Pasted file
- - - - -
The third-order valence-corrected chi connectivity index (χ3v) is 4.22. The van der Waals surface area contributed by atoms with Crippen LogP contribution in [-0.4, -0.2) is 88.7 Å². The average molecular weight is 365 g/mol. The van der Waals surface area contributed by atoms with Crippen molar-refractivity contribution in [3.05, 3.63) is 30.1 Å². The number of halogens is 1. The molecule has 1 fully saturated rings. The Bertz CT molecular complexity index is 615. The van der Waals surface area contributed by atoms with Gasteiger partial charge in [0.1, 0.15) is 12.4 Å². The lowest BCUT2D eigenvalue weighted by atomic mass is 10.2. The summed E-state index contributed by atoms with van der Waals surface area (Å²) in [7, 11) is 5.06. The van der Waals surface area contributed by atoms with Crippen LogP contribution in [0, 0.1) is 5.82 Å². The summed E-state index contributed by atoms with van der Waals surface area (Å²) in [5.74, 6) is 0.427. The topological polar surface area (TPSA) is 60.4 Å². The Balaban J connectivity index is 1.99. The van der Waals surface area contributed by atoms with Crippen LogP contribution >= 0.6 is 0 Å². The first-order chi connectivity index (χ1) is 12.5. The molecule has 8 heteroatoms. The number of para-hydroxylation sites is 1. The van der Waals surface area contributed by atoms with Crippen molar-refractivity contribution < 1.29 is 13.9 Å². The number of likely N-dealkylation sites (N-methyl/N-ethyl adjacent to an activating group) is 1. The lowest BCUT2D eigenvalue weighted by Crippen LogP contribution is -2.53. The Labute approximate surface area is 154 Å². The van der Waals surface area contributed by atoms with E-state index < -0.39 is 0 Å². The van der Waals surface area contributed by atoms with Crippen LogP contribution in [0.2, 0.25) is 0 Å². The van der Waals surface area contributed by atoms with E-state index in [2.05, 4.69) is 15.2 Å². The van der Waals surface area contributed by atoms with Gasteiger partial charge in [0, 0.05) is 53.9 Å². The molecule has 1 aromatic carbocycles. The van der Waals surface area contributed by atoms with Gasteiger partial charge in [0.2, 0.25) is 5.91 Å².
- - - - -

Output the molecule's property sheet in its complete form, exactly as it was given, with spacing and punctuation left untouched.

The third-order valence-corrected chi connectivity index (χ3v) is 4.22. The van der Waals surface area contributed by atoms with Crippen LogP contribution in [-0.4, -0.2) is 88.7 Å². The average molecular weight is 365 g/mol. The van der Waals surface area contributed by atoms with Crippen molar-refractivity contribution in [3.05, 3.63) is 30.1 Å². The number of halogens is 1. The molecule has 1 fully saturated rings. The Bertz CT molecular complexity index is 615. The van der Waals surface area contributed by atoms with Gasteiger partial charge in [0.1, 0.15) is 12.4 Å². The lowest BCUT2D eigenvalue weighted by atomic mass is 10.2. The summed E-state index contributed by atoms with van der Waals surface area (Å²) in [7, 11) is 5.06. The van der Waals surface area contributed by atoms with Crippen LogP contribution in [0, 0.1) is 5.82 Å². The summed E-state index contributed by atoms with van der Waals surface area (Å²) in [5.74, 6) is 0.427. The topological polar surface area (TPSA) is 60.4 Å². The Balaban J connectivity index is 1.99. The van der Waals surface area contributed by atoms with Crippen LogP contribution >= 0.6 is 0 Å². The first-order chi connectivity index (χ1) is 12.5. The molecule has 8 heteroatoms. The number of para-hydroxylation sites is 1. The van der Waals surface area contributed by atoms with Crippen molar-refractivity contribution < 1.29 is 13.9 Å². The number of likely N-dealkylation sites (N-methyl/N-ethyl adjacent to an activating group) is 1. The lowest BCUT2D eigenvalue weighted by Crippen LogP contribution is -2.53. The Labute approximate surface area is 154 Å². The van der Waals surface area contributed by atoms with E-state index < -0.39 is 0 Å². The van der Waals surface area contributed by atoms with Crippen LogP contribution in [0.2, 0.25) is 0 Å². The van der Waals surface area contributed by atoms with E-state index in [2.05, 4.69) is 15.2 Å². The van der Waals surface area contributed by atoms with Gasteiger partial charge in [0, 0.05) is 53.9 Å². The molecule has 1 aromatic carbocycles. The van der Waals surface area contributed by atoms with Gasteiger partial charge in [0.2, 0.25) is 5.91 Å².